If you follow me on Twitter (and if not, why not? You know I’m fun.), you know that last week I was in New Orleans for the Romance Times Convention, or as you saw it a thousand times, RT14.  Simply put, I had a blast. All of us who spent time together are lamenting how weird it feels to get back in to our regular routines at home.

Tammy Farrell, a convention virgin (yes, Tammy, I outed you) asked me a lot of questions about RT, and we figured she couldn’t be alone with having questions about attending conventions.  I had her ask some questions I could answer on the blog that might help you if you’re wondering why the heck we go to these things.

What is the schedule like?

During the weekdays, there are panels scheduled throughout the morning and afternoon. Because a wide variety of people attend this particular convention (writers, readers, agents, editors, bloggers, booksellers, and librarians), there were panels directed at all groups of people.  I looked for ones that were about writing craft, marketing, or self publishing. The nice thing is, if a panel isn’t what you want it to be, you get up and go to another one, or just get a coffee and relax. Because your brain can get overloaded quickly at these things, there are also social events during the day that are just fun and you can meet people.  At night, there were parties to attend, but I found most people stopped by those briefly and either went out to dinner with a group or hung out in the lobby and socialized. Saturday was fan day, and the day of the huge book signing. 300 authors signed at the event. I was waitlisted because I’m an indie author, which was fine with me.  I attended another event that evening called FAN-tastic that I was able to connect with readers at.  

I’d like to know how you get set up to do a signing, what kinds of things (materials) do you need to prepare. 

Don’t quote me on this, because I didn’t get in to the signing in time. I got waitlisted.  It looked like you were automatically able to sign if you were traditionally published. It seemed like there was a predetermined amount of spaces for indie authors.  There was some controversy about calling the indie author room “aspiring writers.”  Shame on you, RT.  Do you know how many NYT best sellers were in the “aspiring” room?  I don’t think there should be any segregation at all. Just first come, first serve, no matter who you are.

If you are doing a signing, obviously you need books. Bring a sign so people can see what you have from a distance.  You want to draw them in and talk to them. Make sure you have something they can walk away with that they remember you and your brand, even if they don’t buy a book. Swag swag swag. LOL.  Before you set foot into the signing space, you need to shout it from the rooftops you’re going to be there. Activity attracts activity and you want to make sure you’re not sitting there looking at Twitter.


What’s the best way to meet people. How do you choose which event to go to?

Charlaine Harris and Jeannine Frost at a RT14 panel. I take lousy photos. Deal with it.

Charlaine Harris and Jeannine Frost at a RT14 panel. I take lousy photos. Deal with it.

Go up and introduce yourself. Just start talking. Everyone is there for the same thing. Yes, that sounds scary as hell, and it is. I suggest the buddy system.  I had two awesome roommates, Angi Black and Sarah Guillory, who I didn’t really know all that well before I went, and thank God they were awesome. It’s a lot less intimidating to enter a room with someone or looking for someone. Reach out to your Twitter or Facebook friends who are going to be at the event, and make sure you find them when you’re there. I spent a lot of time with Zoey Derrick, and because of her met Angel Payne, who was amazing. Anyone you really want to meet? Reach out to them and offer to take them to coffee.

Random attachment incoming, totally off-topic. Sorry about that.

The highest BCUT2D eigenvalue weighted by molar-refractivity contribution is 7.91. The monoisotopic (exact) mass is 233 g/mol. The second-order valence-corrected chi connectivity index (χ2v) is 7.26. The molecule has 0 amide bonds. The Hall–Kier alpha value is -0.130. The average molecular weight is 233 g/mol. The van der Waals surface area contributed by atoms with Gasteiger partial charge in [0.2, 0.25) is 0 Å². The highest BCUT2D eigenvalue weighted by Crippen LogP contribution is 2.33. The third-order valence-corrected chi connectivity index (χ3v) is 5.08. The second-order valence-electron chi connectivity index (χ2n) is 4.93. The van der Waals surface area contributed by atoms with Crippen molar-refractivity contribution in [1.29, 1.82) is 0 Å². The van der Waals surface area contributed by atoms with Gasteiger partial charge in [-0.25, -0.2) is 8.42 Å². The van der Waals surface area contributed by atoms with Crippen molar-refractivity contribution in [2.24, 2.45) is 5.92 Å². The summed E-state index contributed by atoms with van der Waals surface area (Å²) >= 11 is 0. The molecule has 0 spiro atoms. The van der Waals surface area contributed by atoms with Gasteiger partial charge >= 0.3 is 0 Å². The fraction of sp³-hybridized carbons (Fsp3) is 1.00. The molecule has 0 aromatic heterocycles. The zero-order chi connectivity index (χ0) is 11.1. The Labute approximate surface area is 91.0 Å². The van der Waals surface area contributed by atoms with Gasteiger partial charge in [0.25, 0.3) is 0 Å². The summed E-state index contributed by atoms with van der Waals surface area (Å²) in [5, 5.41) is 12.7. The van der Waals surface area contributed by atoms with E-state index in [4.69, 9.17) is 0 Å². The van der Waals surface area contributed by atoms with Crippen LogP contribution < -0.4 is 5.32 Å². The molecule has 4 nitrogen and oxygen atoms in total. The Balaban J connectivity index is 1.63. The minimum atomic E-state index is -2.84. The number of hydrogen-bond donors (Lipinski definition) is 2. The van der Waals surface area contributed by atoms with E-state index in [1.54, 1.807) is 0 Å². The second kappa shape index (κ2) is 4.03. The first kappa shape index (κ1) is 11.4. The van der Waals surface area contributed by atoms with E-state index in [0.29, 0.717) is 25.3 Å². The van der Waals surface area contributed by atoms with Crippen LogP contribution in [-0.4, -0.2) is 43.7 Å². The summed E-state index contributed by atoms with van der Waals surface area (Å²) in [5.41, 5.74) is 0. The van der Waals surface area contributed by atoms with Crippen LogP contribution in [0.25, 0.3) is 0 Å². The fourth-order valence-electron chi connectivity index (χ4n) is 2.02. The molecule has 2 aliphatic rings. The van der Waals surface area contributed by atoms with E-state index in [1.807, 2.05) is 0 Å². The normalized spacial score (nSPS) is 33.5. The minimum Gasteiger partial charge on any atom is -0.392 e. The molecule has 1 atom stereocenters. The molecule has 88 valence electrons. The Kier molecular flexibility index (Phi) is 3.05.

The description of some events will tell you right away if you want to go or not. A YA sleepover party might not interest you, but the NA one? Hell yeah. Some things were publisher hosted, some were general events, and sometimes, you just want to hang out in the lobby and talk.


Best/Worst practices at a convention. 

Have a plan. I like to print out the schedule beforehand so I know what events/panels interest me.
Talk to as many people as possible.
Don’t feel like you have to do everything. Take breaks if you need to.
Try new things.


After putting out all that money, what do you think YOU got out of it? Why is it worth it? 

You might think you have a great reach on social media, with tons of followers and fans, but going to a convention is a way to really get to KNOW those people, for them to put a face to your name, and to get them invested in you, and vice versa.  I talked to Angi on Twitter before we roomed together, but spending five days living with her, I really got to know her. I barely knew Sarah at all, and I was so glad we roomed together because we probably would have never started talking on social media. Other people knew my name, but didn’t really know me, and they got a chance to see what I was all about. Some didn’t realize I had any books out. Twitter moves fast, and everyone has a lot going on.

It was also a chance to get my books in front of readers, simply asking them what type of things they liked to read. The number that said paranormal or urban fantasy was staggering, so I don’t want to hear that paranormal is dead. Readers still want it. A number of people’s eyes lit up when I told them about vampire rock stars. Would they have ever found me in the millions of books available online? Maybe not.

You can also read articles all day long, but to talk to people who are doing things well and pick their brains in person is priceless. Sometimes you find out about things you didn’t even know to ask about that make all the difference in your business. You see marketing, get to see and hear what readers are interested in, and really get to fully immerse yourself into the industry as it’s happening now. I can’t do that on my couch.

Pick conferences well, break out of your shell, and absorb as much as you can.